Douglas County commissioners gave preliminary approval Wednesday night for Penny's Aggregates to develop of a sand pit dredging operation along the south bank of the Kansas River near Eudora.
Meanwhile, a representative from Penny's offered assurances Wednesday that the company would promptly address one major concern of nearby property owners: the noise being generated by the company's existing dredge in the channel of the river.
Melanie Lorenzo, director of operations for the company, told commissioners the company has ordered mufflers for the diesel engine exhausts of the dredge and would install them as soon as they arrive, possibly within the next week.
In addition, if the county eventually grants the permit, one of many conditions will be that it maintain mufflers on the dredge and limit the hours of operation from 6:30 a.m. to 6:30 p.m., Monday through Friday.
The sand pit would be located on about 434 acres at the northeast corner of North 1500 Road and East 1850 Road. The property is owned by Penny's Concrete and Van LLC. The sand pit dredge, however, would be operated by Penny's Aggregates.
The 2-1 vote authorizes the next step in the process, hiring an independent third-party consultant to conduct an in-depth study to determine any potential threats that such a sand pit would pose to the underground aquifer that serves as the main water supply for the city of Eudora and several nearby landowners.
Nancy Thellman, the lone dissenter in the vote, tried unsuccessfully to attach more conditions to the permit and to request even further studies. She had said throughout the process that the sand pit would destroy valuable agricultural land.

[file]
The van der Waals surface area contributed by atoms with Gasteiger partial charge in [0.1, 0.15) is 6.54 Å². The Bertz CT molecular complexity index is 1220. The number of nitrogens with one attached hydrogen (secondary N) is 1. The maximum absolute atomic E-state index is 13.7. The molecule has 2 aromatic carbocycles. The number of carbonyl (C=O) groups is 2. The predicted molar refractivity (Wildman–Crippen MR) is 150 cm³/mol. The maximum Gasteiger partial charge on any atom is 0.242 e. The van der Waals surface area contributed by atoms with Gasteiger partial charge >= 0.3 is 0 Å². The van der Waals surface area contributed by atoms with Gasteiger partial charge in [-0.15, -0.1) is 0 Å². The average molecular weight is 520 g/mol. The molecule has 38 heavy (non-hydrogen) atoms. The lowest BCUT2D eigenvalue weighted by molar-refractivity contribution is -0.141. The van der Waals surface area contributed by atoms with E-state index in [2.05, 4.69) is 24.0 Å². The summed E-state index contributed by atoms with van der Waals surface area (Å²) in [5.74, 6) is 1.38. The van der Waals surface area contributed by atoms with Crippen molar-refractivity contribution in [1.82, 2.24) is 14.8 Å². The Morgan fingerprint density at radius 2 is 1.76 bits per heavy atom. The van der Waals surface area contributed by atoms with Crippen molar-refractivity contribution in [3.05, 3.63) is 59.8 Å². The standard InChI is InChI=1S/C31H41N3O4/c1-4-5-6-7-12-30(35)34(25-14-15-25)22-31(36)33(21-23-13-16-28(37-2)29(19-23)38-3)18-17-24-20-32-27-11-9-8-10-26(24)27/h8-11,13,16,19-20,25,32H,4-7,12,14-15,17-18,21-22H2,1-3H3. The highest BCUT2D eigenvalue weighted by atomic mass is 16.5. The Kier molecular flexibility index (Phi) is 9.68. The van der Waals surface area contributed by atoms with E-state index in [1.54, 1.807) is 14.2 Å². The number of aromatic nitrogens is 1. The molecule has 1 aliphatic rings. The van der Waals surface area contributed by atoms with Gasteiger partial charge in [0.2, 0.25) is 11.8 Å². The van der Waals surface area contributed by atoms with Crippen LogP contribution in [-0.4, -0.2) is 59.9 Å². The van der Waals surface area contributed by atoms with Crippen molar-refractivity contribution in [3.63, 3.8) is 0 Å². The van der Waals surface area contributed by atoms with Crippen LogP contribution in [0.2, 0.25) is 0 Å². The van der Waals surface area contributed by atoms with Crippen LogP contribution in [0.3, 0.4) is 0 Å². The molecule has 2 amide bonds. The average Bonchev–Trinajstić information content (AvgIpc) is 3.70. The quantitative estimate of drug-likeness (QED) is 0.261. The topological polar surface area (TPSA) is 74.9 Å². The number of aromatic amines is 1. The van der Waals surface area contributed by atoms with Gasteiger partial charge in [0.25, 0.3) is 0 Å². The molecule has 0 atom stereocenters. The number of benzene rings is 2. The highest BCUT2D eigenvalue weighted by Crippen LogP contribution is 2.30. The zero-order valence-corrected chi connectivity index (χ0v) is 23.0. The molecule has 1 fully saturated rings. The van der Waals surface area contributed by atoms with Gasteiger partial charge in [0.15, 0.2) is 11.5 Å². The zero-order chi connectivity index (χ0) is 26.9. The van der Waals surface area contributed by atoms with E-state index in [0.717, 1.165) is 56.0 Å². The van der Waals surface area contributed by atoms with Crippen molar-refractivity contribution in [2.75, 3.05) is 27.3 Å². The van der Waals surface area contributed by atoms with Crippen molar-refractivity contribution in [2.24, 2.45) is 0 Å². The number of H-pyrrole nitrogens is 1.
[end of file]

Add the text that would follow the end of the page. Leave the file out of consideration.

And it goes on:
But commission Chairman Mike Gaughan said he believed authorizing the sand pit would help protect another valuable resource, the river itself.
"The (U.S.) Corps of Engineers is moving this stuff off the river, and we should view that as a victory," Gaughan said after the meeting. "It strikes me that is just as much of a resource that we should value as the soil and sand."
If that study, which could take about three months to complete, shows the sand pit would pose no significant threat to those water supplies, the county has committed to issuing the conditional use permit. However, the county reserves the right to attach additional conditions to the permit, or to deny the permit altogether if the pre-dredging report shows it would pose a serious threat to those water supplies.
In November, after the first of two lengthy public hearings before the commission, the county hired a consultant to review all the geological reports that had been filed in the case and make a recommendation.
That firm, Conestoga-Rovers and Associates in Topeka, issued a report in January saying the sand pit likely would not pose a significant threat. But it recommended conducting a more thorough analysis, including drilling test wells to get baseline measurements of the current water quality and to require continued monitoring of the water as long as the sand pit operates.
At one point, Thellman challenged that firm's objectivity and suggested the county should hire a different firm to conduct the pre-dredging analysis.
"I was taken aback at the last meeting when (representatives) of Conestoga-Rovers made statements that seemed clear to me that their presumption is that the project should go forward," Thellman said.
Both Gaughan and Commissioner Jim Flory disagreed.
"It's difficult for me to say they don't represent us when we hired them," Gaughan said. "The answer they gave may not be what you wanted it to be, but we chose them. Their reputation isn't on trial tonight."
Company officials have said even if the county eventually grants the permit, they will still need to obtain permits from several other state and federal agencies before the sand pit is allowed to open.